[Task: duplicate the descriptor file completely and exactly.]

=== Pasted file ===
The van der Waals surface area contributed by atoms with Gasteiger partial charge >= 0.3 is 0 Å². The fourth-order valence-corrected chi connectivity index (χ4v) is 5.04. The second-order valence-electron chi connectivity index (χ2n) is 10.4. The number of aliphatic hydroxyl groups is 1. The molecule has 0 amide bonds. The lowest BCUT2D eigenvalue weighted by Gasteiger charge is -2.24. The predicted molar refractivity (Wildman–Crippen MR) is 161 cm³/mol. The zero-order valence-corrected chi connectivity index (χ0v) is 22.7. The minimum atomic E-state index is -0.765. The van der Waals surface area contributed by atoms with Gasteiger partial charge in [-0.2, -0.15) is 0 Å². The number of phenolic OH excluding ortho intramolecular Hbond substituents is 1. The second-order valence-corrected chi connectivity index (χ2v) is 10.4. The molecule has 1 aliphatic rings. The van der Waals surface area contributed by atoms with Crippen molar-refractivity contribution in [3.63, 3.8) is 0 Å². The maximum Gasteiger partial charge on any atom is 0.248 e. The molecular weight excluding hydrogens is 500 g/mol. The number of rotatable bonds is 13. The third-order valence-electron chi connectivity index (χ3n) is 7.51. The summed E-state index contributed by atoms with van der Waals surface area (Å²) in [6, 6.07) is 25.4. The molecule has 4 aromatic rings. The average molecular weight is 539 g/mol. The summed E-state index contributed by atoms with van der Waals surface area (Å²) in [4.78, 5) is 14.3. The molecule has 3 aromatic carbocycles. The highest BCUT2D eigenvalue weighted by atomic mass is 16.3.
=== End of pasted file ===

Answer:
The van der Waals surface area contributed by atoms with Gasteiger partial charge >= 0.3 is 0 Å². The fourth-order valence-corrected chi connectivity index (χ4v) is 5.04. The second-order valence-electron chi connectivity index (χ2n) is 10.4. The number of aliphatic hydroxyl groups is 1. The molecule has 0 amide bonds. The lowest BCUT2D eigenvalue weighted by Gasteiger charge is -2.24. The predicted molar refractivity (Wildman–Crippen MR) is 161 cm³/mol. The zero-order valence-corrected chi connectivity index (χ0v) is 22.7. The minimum atomic E-state index is -0.765. The van der Waals surface area contributed by atoms with Gasteiger partial charge in [-0.2, -0.15) is 0 Å². The number of phenolic OH excluding ortho intramolecular Hbond substituents is 1. The second-order valence-corrected chi connectivity index (χ2v) is 10.4. The molecule has 1 aliphatic rings. The van der Waals surface area contributed by atoms with Crippen molar-refractivity contribution in [3.63, 3.8) is 0 Å². The maximum Gasteiger partial charge on any atom is 0.248 e. The molecular weight excluding hydrogens is 500 g/mol. The number of rotatable bonds is 13. The third-order valence-electron chi connectivity index (χ3n) is 7.51. The summed E-state index contributed by atoms with van der Waals surface area (Å²) in [6, 6.07) is 25.4. The molecule has 4 aromatic rings. The average molecular weight is 539 g/mol. The summed E-state index contributed by atoms with van der Waals surface area (Å²) in [4.78, 5) is 14.3. The molecule has 3 aromatic carbocycles. The highest BCUT2D eigenvalue weighted by atomic mass is 16.3.